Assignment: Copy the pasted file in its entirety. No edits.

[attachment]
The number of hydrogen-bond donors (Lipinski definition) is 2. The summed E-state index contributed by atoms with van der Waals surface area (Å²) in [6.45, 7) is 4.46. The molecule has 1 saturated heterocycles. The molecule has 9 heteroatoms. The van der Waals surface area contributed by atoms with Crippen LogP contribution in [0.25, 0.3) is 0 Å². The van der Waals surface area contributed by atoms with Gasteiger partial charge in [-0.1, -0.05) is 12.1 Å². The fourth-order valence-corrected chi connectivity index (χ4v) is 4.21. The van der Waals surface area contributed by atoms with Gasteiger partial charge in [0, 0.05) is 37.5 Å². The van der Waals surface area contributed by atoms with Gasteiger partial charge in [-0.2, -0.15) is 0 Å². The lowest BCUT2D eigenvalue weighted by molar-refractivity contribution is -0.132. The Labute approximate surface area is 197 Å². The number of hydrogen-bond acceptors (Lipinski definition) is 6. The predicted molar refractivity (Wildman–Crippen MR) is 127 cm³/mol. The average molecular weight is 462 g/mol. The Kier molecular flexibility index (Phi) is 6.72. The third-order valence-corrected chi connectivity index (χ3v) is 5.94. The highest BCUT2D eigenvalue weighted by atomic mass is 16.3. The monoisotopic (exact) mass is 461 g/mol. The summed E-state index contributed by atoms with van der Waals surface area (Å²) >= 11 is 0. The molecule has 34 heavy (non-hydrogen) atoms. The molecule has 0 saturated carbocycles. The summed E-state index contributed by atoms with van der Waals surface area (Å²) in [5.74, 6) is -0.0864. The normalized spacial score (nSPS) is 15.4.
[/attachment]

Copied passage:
The number of hydrogen-bond donors (Lipinski definition) is 2. The summed E-state index contributed by atoms with van der Waals surface area (Å²) in [6.45, 7) is 4.46. The molecule has 1 saturated heterocycles. The molecule has 9 heteroatoms. The van der Waals surface area contributed by atoms with Crippen LogP contribution in [0.25, 0.3) is 0 Å². The van der Waals surface area contributed by atoms with Gasteiger partial charge in [-0.1, -0.05) is 12.1 Å². The fourth-order valence-corrected chi connectivity index (χ4v) is 4.21. The van der Waals surface area contributed by atoms with Gasteiger partial charge in [0, 0.05) is 37.5 Å². The van der Waals surface area contributed by atoms with Gasteiger partial charge in [-0.2, -0.15) is 0 Å². The lowest BCUT2D eigenvalue weighted by molar-refractivity contribution is -0.132. The Labute approximate surface area is 197 Å². The number of hydrogen-bond acceptors (Lipinski definition) is 6. The predicted molar refractivity (Wildman–Crippen MR) is 127 cm³/mol. The average molecular weight is 462 g/mol. The Kier molecular flexibility index (Phi) is 6.72. The third-order valence-corrected chi connectivity index (χ3v) is 5.94. The highest BCUT2D eigenvalue weighted by atomic mass is 16.3. The monoisotopic (exact) mass is 461 g/mol. The summed E-state index contributed by atoms with van der Waals surface area (Å²) >= 11 is 0. The molecule has 34 heavy (non-hydrogen) atoms. The molecule has 0 saturated carbocycles. The summed E-state index contributed by atoms with van der Waals surface area (Å²) in [5.74, 6) is -0.0864. The normalized spacial score (nSPS) is 15.4.